Wednesday, October 5, 2011

food budget challenge

We are refinancing our house and, in doing so, have shaved 7 years off of paying a mortgage! That's BIG BUCKS! But that's not big bucks that we're seeing right now. One of our biggest expenses right now is our grocery budget at $200 a week for two adults and two kids, five and seven years old. That is SO ludicrous! I was considering ways to cut back on this and low and behold Heather at Beauty That Moves put the food budget challenge out there and I'm on board.

For some reason October feels like the right time to do take on this challenge. Now, October is the busiest month at my work and my hubby is gone for a total of ten days during the month for conferences, so with that in mind it's the worst possibly timing. That said, it's the best possible reason to get my shit together and plan out meals. Also, and I'm saying this as a visual person, October 1 is on a Saturday and the way the calendar looks, there are four solid weeks in there with just the niggling bits that are Sat, Oct 1 and Sun-Mon, Oct 30-31. It looks like a fine time to try this out. We're still getting our CSA share and have a myriad of fresh veges still around us.

I was thinking of ways our family could cut back on our spending. We put a $200 limit on food each week. But we also have a seasonal CSA - and that's about to run out after this month - and milk delivery service. And we didn't count that into the $200 weekly food budget.

I mean, we spend WAY too much on food and we waste WAY too much as well. In reality what we don't eat can go to the rabbit or chickens, but certainly not all of it. So, I'm being more thoughtful this month. October started on a Saturday this year, so I've created a Saturday-Friday system to keep track of budget and to create a weekly menu for us. So far, half way through the month, it's worked out well and I'm only about $35 over budget.

I've tried to cut back before, but on my own. My husband and I talked about it though and I have him on board. So he can't say, "We're out of deli ham, we really need more." Now we wait until the next week. He understands the concept and he's along for the ride. His expectations have shifted too.

So, what I've learned at this point:

1. We aren't wasting as much food: excess is eaten later in the week (even the kids have commented positively on how we finish a dish later and that it's not going to waste) or frozen. An 8 pack of hamburger buns can never be consumed in one week before mold sets in, so we have them out for a few days, then they are put in the freezer for later use.

1 1/2. Converting food that is past it's prime but still ok to eat. Stale bread becomes bread crumbs to use later. A gallon of milk that didn't get used up can be turned into yogurt overnight, but with only 30 minutes worth of your time. Too much of one food can be processed and thrown into a freezer bag for use later in the year. Lord, we had so many habanero peppers in our garden this year - we had nine pounds total! - I cleaned them, cut them up and froze them. I tried this last year and it got our family through an entire year of salsa (and I make salsa EVERY week). Too much zuke: shred and freeze or throw into muffins.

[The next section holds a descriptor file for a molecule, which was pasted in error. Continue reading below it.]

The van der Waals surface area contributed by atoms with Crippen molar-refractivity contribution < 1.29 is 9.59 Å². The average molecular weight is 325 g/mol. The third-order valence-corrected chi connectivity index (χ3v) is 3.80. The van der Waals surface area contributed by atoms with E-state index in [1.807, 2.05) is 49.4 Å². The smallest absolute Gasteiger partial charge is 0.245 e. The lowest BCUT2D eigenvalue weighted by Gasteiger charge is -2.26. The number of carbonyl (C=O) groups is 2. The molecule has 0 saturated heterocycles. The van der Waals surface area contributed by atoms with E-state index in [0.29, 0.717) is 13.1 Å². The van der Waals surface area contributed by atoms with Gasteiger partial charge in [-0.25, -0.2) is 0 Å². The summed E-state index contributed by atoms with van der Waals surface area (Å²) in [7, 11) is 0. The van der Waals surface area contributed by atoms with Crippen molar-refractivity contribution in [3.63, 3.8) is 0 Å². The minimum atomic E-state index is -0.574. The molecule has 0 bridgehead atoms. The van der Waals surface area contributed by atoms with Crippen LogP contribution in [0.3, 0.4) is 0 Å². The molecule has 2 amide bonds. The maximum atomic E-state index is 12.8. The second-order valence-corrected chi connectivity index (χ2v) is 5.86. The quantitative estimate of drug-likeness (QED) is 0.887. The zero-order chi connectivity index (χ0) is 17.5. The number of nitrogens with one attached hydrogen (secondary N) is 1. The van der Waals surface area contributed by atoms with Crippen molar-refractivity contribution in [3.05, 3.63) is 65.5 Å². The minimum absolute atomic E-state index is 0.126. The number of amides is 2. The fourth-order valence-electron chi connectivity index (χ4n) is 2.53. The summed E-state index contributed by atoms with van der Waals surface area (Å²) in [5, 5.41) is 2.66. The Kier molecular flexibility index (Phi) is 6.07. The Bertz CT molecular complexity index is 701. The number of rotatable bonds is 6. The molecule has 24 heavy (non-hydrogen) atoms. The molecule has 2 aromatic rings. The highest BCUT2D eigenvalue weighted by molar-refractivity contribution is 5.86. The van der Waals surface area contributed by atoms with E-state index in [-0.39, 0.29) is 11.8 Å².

2. Reallocating my time: I don't feel compelled to visit the shop or market whenever we're out (or nearly out) of something. "Oh god, the cashews are running low! Time to hit up Trader Joes!" And can I tell you how freeing that is?! I'm biking at lunchtime again, several times a week. I'm not wasting ($3.55/gallon) gas going on a stupid little back and forth trip. I'm not wasting my sanity when I try to add up how much I've already spent and realize I've already gone for my allotted $200. Dude, the cashews can SO wait! And with meals planned ahead, and occasionally made ahead, I can spend more time with my children or ask them for their help. Because they love to chop and stir and add ingredients.

3. There are options and alternatives to what isn't available right away. Ok, we're out of cashews... Can we use walnuts instead? Probably.

4. There are new recipes out there to try out and enjoy. Breadcrumbs with broccoli? Wow and double wow! There were absolutely NO leftovers on that one. (It may be that if you add enough butter and garlic to anything it will not last on our dining room table beyond the evening meal.)

5. Getting back to lentils and oats and yogurt. With the shift in seasons, there is still plenty of fresh produce in October and it's easy to bake and cook with it without feeling like you're going to pass out from 95 degree heat and 95% humidity (August anyone?!). I can make yogurt again and it makes yogurt, not sloppy milk. I want to have some warm oatmeal for breakfast. Lentils are very reasonably priced and incredibly versatile. I'd like to try it in shepherds pie, instead of ground beef. Top anything in crusted potatoes and it's going to be yummy.

6. We're saving money. If I get through this whole month spending only $400 instead of $800 I will be so happy. Not stunned - cause I started to type that - because I've been very deliberate, I have my partner on board with this goal, I've been sticking to my guns and we have not been wanting. Really, we have been surviving and eating just fine. We did have some casualties, when I discovered those damned pantry moths in some jars of bulk foods: oats (an entire precious 1/2 gallon jar!!!), cashews, whole wheat pasta. But we've been ok and enjoying lots of delicious foods.

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